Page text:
by Jeffery D. Trowbridge
Your uninsured motorist policy generally provides a secondary benefit of “underinsured” motorist’s coverage. The way this coverage works is that, once you have “exhausted” the responsible parties’ (tortfeasors’) insurance coverage in a personal injury claim, you can seek additional benefits up to the amount of uninsured motorist’s coverage you have purchased from your own insurer. You will not, however, ordinarily be entitled to recover gross settlement proceeds exceeding your own uninsured motorist’s coverage.
If, for example, your personal injury claim is worth $250,000, the responsible driver has a $100,000 policy limit applicable to your claim, and you wisely pay premiums on your own $250,000 in uninsured motorist’s insurance, then your own insurer will potentially be liable up to the difference of $150,000. If, however, the responsible driver had a $250,000 policy limit, then your uninsured motorist’s carrier would likely never be involved in the claim.
An interesting scenario can arise in a multi-vehicle accident situation. Let’s say you wisely purchased $250,000 in uninsured/underinsured motorist’s coverage. You safely bring your vehicle to a stop behind a stalled vehicle on the highway, only to become a victim of a first impact from the vehicle immediately behind you failing to stop in time and then a victim of a second impact when the vehicle behind that vehicle also fails to stop in time, hitting the vehicle immediately behind you forcing it to impact your vehicle for a second time.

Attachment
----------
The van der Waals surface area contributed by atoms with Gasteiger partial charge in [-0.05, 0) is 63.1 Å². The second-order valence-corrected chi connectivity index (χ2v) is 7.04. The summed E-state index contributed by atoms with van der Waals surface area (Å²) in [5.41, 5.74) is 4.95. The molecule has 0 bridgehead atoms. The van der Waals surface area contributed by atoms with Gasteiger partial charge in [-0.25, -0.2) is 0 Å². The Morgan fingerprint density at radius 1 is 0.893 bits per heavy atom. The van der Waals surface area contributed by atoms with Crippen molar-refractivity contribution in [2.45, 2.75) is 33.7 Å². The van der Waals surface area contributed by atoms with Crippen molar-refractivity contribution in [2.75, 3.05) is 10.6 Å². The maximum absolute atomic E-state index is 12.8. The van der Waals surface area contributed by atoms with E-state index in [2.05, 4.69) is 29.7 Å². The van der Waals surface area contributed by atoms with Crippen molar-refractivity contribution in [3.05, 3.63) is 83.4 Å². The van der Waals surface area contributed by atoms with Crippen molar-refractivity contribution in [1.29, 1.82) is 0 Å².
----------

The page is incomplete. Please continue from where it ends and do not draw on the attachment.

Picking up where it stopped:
Let’s say your injuries, incurred in being banged around twice in your vehicle in the course of this accident, support a demand for a $250,000 settlement or jury verdict (including your medical expenses, lost earnings and pain and suffering). Let’s further suppose that the driver of the vehicle immediately behind you has a $100,000 insurance policy limit and that the driver immediately behind that driver has only a minimal $15,000 insurance policy limit.
In such case, your uninsured motorist’s carrier’s immediate reaction may be to tell you that it will not even consider your claim against it until you have completely exhausted the two underlying policies (i.e., obtained tenders of policy limits from the insurers of both responsible drivers). However, let us further suppose that the driver with $100,000 in coverage claims that his impact with your vehicle was minimal and that the primary cause of your injuries was the more substantial impact caused by the negligent driver who forced his vehicle into yours the second time.
If a jury were to accept such driver’s argument, then it might allocate its potential $250,000 judgment (presuming that is the full value of your claim) such that the driver with the $100,000 policy is deemed liable for something less than $100,000 and the driver with the $15,000 policy is deemed liable for the balance. For instance, if the jury allocated liability 20% to the driver with the $100,000 policy and 80% to the driver with the $15,000 policy, the driver with the $100,000 policy would be able to satisfy its share of the judgment by paying only $50,000 (i.e., 20% of $250,000). Under such circumstances, you would only receive $65,000 in insurance policy proceeds from the responsible drivers and be under-insured for $185,000.